| Protesters pelt stones at a pillar symbolising the US at a rally in Mumbai. (Reuters)
New Delhi, March 6: The US has placed the onus of a peaceful resolution of the Iraq crisis on Saddam Hussein even as it stepped up diplomatic efforts to garner the “requisite votes” to pass a second resolution at the UN Security Council and to prevent France from vetoing it.
“The issue of war and peace is up to one man: Saddam Hussein,” US ambassador Robert Blackwill told The Telegraph this afternoon. He went into great detail during an interview to explain the US stand on the present crisis and how, even at this stage, it could be resolved peacefully without going to war.
“Saddam Hussein will either, after 12 years, abide by his obligations to the UN Security Council, or he won’t. If he does, then this crisis will end peacefully,” Blackwill said.
Outlining what the Bush administration wants the Iraqi President to do, he said: “If he gives the full list of the weapons of mass destruction, gives evidence of the weapons and missiles he has destroyed, allows the Iraqi scientists to go wherever they want with their families, then the crisis will be resolved peacefully.” He added quickly: “But if he doesn’t, then he will be disarmed by force.”
Yesterday, France said it would block a US-sponsored second resolution and, if need be, may even use its veto power at the Security Council. The American leadership feels the French position has not been reflected correctly in the media reports. “What they have said is that they do not want a second resolution,” Blackwill said.
Arguing that since the Security Council Resolution 1441 was “absolutely decisive and clear” that “serious consequences will follow Iraqi non-compliance”, there was no need for a second resolution. But if there is still differences on the issue, the US will work on it.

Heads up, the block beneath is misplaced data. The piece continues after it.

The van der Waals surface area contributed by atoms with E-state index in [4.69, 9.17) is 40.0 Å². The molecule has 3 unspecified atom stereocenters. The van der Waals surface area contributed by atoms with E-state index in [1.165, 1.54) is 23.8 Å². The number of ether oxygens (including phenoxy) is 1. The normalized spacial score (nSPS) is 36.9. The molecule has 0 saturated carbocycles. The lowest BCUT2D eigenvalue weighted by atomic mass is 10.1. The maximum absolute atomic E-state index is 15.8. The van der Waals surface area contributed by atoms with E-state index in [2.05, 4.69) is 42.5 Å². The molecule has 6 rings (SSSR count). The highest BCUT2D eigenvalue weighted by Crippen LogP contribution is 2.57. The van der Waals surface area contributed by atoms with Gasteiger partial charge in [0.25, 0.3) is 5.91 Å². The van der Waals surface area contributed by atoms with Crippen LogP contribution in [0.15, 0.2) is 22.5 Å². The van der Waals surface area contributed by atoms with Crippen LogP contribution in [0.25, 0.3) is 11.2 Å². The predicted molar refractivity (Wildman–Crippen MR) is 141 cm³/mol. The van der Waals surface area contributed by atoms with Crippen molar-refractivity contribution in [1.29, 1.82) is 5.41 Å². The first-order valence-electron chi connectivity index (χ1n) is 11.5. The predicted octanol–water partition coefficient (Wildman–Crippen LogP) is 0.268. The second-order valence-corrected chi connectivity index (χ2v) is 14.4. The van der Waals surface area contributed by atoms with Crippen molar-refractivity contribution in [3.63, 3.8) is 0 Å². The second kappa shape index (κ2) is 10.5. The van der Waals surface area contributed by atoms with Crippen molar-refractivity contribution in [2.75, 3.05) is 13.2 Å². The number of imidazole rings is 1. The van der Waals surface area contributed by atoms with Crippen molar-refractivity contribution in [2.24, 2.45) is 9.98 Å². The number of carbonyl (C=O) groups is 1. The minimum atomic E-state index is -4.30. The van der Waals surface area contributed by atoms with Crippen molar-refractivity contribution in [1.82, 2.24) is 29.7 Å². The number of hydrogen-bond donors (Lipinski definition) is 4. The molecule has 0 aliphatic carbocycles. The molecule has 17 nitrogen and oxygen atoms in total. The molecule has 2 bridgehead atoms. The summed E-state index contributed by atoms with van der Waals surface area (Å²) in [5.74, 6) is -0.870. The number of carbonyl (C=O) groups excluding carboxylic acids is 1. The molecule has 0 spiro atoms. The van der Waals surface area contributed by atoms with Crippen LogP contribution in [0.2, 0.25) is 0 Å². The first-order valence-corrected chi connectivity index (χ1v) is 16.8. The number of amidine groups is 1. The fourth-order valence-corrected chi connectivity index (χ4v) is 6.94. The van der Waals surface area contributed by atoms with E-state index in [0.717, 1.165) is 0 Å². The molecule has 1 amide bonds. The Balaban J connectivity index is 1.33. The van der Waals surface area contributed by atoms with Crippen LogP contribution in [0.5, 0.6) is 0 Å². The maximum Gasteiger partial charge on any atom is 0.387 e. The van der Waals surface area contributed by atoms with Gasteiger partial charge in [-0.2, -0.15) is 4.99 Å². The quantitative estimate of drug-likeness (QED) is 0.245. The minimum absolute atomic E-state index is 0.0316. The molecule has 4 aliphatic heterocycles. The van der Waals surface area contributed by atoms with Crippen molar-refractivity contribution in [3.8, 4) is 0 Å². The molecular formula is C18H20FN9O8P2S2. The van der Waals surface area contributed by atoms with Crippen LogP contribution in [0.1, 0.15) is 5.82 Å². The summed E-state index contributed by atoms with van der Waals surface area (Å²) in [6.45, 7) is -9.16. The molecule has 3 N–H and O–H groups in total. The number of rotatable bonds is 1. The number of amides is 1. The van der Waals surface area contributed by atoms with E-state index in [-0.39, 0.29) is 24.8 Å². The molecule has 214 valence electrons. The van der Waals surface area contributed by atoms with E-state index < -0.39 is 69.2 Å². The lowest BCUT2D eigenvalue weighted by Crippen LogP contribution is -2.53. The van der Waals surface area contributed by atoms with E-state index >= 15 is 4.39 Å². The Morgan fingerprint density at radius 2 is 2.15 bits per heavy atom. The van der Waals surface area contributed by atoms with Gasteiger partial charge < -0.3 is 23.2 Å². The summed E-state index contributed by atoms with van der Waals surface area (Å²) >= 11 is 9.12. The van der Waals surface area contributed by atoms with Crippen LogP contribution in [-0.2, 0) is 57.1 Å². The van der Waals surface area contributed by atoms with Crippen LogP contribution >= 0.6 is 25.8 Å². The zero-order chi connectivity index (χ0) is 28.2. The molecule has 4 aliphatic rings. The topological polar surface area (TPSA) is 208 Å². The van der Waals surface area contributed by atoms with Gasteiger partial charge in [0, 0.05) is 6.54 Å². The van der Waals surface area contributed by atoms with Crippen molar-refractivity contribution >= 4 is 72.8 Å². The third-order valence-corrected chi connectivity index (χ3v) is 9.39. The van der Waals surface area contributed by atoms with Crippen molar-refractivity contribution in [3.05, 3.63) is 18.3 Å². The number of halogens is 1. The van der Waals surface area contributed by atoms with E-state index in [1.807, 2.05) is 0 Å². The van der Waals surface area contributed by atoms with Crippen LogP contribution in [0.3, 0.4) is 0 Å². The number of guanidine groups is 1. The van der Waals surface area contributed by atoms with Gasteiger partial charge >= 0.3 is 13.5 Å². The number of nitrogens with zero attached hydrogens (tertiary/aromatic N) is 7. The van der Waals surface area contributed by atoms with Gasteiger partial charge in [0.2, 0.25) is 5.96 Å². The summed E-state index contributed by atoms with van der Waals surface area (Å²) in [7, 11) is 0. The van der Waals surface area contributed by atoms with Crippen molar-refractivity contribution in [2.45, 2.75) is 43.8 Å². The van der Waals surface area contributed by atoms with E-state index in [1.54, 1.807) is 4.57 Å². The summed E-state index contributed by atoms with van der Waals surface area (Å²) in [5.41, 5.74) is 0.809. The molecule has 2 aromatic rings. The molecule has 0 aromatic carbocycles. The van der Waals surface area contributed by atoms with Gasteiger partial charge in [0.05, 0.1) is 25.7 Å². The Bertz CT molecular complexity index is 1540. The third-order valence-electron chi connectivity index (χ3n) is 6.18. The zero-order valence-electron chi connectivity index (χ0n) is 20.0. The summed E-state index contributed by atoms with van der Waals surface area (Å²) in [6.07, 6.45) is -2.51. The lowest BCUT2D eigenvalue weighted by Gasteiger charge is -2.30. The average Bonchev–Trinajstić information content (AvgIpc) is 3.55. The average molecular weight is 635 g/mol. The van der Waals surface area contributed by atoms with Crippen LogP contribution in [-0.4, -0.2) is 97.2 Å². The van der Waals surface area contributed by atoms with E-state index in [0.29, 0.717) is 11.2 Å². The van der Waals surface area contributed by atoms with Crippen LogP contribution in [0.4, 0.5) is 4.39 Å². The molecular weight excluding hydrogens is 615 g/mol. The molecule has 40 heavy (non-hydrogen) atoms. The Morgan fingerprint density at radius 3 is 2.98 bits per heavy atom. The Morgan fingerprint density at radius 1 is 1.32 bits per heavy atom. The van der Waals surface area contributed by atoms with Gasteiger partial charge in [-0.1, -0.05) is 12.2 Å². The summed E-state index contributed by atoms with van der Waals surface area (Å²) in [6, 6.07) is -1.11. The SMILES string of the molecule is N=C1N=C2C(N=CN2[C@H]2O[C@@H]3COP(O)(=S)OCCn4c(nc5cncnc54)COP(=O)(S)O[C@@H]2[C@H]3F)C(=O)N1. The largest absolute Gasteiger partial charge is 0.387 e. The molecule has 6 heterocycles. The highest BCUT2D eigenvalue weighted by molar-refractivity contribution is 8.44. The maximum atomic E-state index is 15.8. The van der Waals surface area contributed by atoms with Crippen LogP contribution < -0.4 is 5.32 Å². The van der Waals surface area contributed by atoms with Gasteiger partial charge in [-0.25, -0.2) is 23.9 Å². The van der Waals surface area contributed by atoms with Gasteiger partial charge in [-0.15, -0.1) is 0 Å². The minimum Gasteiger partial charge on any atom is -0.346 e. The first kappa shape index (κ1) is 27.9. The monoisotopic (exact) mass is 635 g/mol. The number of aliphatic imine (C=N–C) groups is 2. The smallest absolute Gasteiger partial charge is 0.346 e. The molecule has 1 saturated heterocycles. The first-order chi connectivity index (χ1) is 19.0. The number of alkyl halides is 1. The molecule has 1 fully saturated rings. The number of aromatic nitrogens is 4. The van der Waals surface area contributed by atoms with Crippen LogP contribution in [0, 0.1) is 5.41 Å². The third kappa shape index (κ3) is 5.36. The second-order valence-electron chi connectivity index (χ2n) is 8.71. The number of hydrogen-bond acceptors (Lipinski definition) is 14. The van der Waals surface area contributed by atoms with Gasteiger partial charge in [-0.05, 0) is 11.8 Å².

The US believes that when Hans Blix shares his assessment with the Security Council tomorrow in New York, there will be nothing to suggest that Hussein has been complying with Resolution 1441. “We are now coming to an end of the diplomatic phase.” If the Security Council members fail to reach a consensus, the US will formally move the second resolution next week.
The US will need at least nine votes to push it through the 15-member Security Council. Blackwill said his country was “relatively optimistic” of garnering the support. “But the question is even if we get the votes, will anyone veto'” Attempts are being made to ensure that it does not happen. But if it does, the Bush administration has made it clear that it will cobble together an “international coalition” of dozens of countries and strike Iraq.
Blackwill argued that despite opposition from France and Germany, nearly 20 European countries had endorsed the US position. The ambassador vehemently protested the view that the US was “raring to go to war against Iraq, despite an overwhelming view in the world for peace”. He pointed out that in the last 12 years, the US was only “raring to go to the UN” to get a resolution passed through it and build an international opinion to ensure that Hussein complied with his obligations.
Blackwill said that unless “Saddam Hussein has a massive change of heart at the last moment”, the chances of a peaceful resolution of the Iraqi crisis was fast slipping away. “If there is anyone who wants to avoid a war most, it is the President of the United States, George W. Bush.”
He argued that it is the American President who will have to take the decision of sending his men to war in Iraq, many of whom may not return. “But sometimes not acting is more dangerous than acting. And that time is now.”